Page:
International Trade – How SACU Member Countries Benefit from a Customs Union

SACU M

Company A, a South African-based business has identified an opportunity to expand into international trade. Though their budget is not large, they believe there is an opportunity to supply other countries in Africa. Research has revealed several new markets that appear to hold potential for their products. However, as they begin exploring these countries further, the financial viability of these export prospects begins to wane. They discover that high duties apply to their products on entry into these markets. Furthermore, the countries concerned also impose a number of non-tariff barriers to trade which further complicates trading with them. They also realise that the export process will require considerable financial resources, and their return on the investment may be less favourable than anticipated.

barriers to trade

Now if Company A had been aware of SACU, their venture into exports may have gone considerably smoother. To understand why, let’s clarify what SACU is. 

SACU or Southern African Customs Union is a Southern African trading bloc that is made up of South Africa, Namibia, Botswana, Lesotho and Eswatini. All members of this customs union share the same benefits, namely the removal of tariff and non-tariff barriers to trade. Additionally, the customs union also imposes a common set of trade restrictions on non-member countries to further incentivise trade within the SACU region. One of the main reasons for this trading bloc is to create trade opportunities for its member countries and provide local industries with some protection from external competitors. This form of protectionism allows these countries to benefit from regional trade without the risk of established markets taking over their local economies by creating potential monopolies. Belonging to this trading bloc has the added benefit of simplifying the international trade process amongst its member countries.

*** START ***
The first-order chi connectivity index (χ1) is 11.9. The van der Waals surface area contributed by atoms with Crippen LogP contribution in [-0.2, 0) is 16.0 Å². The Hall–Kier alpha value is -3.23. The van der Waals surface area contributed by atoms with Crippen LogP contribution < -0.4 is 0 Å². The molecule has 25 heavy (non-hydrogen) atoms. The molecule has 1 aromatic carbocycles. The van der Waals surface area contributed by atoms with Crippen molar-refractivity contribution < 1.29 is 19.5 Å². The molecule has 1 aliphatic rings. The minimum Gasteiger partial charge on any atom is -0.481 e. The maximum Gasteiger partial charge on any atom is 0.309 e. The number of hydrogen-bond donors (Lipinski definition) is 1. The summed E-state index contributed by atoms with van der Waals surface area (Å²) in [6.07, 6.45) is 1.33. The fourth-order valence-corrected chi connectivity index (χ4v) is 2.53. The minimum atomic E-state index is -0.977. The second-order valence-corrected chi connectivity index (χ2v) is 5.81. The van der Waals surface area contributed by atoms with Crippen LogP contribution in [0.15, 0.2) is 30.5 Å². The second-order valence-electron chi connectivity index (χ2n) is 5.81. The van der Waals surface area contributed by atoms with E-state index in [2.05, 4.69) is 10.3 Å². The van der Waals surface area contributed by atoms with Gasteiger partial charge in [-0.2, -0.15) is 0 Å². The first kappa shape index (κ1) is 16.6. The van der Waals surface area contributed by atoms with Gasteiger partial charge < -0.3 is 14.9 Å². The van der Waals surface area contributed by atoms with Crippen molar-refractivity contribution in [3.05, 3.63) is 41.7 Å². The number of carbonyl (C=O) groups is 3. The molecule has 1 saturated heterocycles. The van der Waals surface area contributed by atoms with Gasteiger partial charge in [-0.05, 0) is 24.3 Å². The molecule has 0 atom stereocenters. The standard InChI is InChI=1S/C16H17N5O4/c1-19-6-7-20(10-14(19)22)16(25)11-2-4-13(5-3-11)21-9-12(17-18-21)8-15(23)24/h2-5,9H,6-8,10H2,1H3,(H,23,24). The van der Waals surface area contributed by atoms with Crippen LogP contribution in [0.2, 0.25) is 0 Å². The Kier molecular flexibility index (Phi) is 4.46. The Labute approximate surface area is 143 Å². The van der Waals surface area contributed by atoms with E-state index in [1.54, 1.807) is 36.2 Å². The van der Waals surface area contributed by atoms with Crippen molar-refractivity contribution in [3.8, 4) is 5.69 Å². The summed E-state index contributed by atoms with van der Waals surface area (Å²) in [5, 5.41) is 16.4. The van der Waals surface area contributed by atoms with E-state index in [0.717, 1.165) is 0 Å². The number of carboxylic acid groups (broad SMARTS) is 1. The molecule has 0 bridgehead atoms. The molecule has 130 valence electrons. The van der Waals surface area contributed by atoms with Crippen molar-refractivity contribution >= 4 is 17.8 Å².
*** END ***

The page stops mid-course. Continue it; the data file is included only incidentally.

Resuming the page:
Had Company A had been aware of all this from the beginning, their market research could have been focused on expanding into a fellow SACU member country where few barriers to trade exist, rather than into less familiar markets further afield. This would have saved them valuable time and resources and put them one step closer to successfully taking on the rest of the world!

protectionism

Clearly Company A would have benefited from prior knowledge about SACU and the various other trade agreements to which its country is a party. To ensure you do not make the same mistake, we have developed a free and comprehensive course on all facets of exports. This course was developed by Trade Forward Southern Africa, in collaboration with the International Trade Institute of Southern Africa. Click the link below to sign up for free, and get ahead on your export knowledge journey.


To sign up to the School of Export CLICK HERE.

If you already have a profile, CLICK HERE to login to begin the module.


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